Glasgow University to trial new stroke treatment

The Cloisters at Glasgow University. Picture: TSPL
The Cloisters at Glasgow University. Picture: TSPL
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DOCTORS from a Scottish ­university are to undertake the world’s first trial to help stroke victims beat disability by ­helping “rewire” their brains.

Researchers at the University of Glasgow are hoping victims of stroke will overcome physical disabilities by forming new neural connections.

Doctors and scientists from the Institute of Cardiovascular and Medical Sciences will carry out the unique human trial of vagus nerve stimulation. The vagus nerve, found in the neck, carries incoming information from the nervous system to the brain and also transmits information which governs a range of reflex responses.

The study, to be carried out at the Western Infirmary in Glasgow, will recruit 20 patients who suffered a stroke about six months ago and who have been left with poor arm function as a result. Each participant will receive three one-hour sessions of intensive physiotherapy each week for six weeks to help improve their arm function.

Half of the group will also receive an implanted Vivistim device, a vagus nerve stimulator, which will connect to the nerve. When they are receiving physio­therapy to help improve their arm, the device will stimulate the nerve.

It is hoped that this will stimulate release of the brain’s own chemicals, called neuro-transmitters, which will help the brain form new neural connections which might improve participants’ ability to use their arm.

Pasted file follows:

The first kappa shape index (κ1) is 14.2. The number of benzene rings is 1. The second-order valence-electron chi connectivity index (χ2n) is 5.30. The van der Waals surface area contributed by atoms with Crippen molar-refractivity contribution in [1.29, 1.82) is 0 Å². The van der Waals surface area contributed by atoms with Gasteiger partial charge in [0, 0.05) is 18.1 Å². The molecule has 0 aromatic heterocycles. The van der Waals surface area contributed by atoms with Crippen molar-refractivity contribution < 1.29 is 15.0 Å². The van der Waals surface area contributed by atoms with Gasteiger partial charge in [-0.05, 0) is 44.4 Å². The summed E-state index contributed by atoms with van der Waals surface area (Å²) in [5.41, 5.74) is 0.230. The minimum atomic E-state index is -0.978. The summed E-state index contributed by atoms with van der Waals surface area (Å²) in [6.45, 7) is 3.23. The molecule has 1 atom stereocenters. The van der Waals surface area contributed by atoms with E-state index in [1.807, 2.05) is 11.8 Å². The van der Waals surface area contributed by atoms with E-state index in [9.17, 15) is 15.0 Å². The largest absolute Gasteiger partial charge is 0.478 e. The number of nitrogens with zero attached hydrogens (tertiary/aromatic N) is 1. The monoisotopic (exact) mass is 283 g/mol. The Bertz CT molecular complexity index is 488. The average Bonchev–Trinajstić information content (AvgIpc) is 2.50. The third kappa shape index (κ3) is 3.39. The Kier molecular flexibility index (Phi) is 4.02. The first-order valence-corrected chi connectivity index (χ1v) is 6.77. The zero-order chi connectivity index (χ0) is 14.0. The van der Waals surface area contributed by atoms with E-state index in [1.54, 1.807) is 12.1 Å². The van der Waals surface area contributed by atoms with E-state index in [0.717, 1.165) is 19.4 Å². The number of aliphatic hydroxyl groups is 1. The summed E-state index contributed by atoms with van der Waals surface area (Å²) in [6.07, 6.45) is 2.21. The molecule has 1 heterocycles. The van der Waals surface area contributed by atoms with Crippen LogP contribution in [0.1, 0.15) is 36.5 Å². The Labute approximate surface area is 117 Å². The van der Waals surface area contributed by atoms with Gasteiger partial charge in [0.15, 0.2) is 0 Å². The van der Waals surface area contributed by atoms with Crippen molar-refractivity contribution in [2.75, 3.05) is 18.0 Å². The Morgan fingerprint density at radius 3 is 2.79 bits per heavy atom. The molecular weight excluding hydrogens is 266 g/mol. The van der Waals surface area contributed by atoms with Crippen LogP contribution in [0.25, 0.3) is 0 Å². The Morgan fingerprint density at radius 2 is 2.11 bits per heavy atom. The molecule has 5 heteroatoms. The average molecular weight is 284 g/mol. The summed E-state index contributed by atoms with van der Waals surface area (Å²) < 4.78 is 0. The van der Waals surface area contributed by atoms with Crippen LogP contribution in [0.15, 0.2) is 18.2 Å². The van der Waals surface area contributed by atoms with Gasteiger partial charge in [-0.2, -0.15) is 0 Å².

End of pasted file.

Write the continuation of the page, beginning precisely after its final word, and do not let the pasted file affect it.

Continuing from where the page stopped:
Strokes occur when the blood supply to part of the brain is cut off and causes damage to brain cells, or makes them die. This can result in the loss of brain tissue and negatively affect various bodily functions from speech to movement, depending on the location of the stroke.

Around 13,000 people have a stroke each year in Scotland. More than 3,000 of those affected will be under 65.

There are also about 112,000 stroke survivors north of the Border, half of whom have a permanent or long-term ­disability.

Lead researcher Dr Jesse Dawson, a stroke specialist and clinical senior lecturer in medicine, said: “When the brain is damaged by stroke, important neural connections that control different parts of the body can be damaged which impairs function.

“Evidence from animal studies suggests that vagus nerve stimulation could cause the release of neurotransmitters which help facilitate ­neural ­plasticity and help people ­relearn how to use their arms after stroke, ­particularly if ­stimulation is paired with ­specific tasks.

“A slightly different type of vagus nerve stimulation is ­already successfully used to manage conditions such as ­depression and epilepsy.

“It remains to be seen how much we can improve function, but if we can help people perform even small actions again, like being able to hold a cup of tea, it would greatly improve their quality of life.”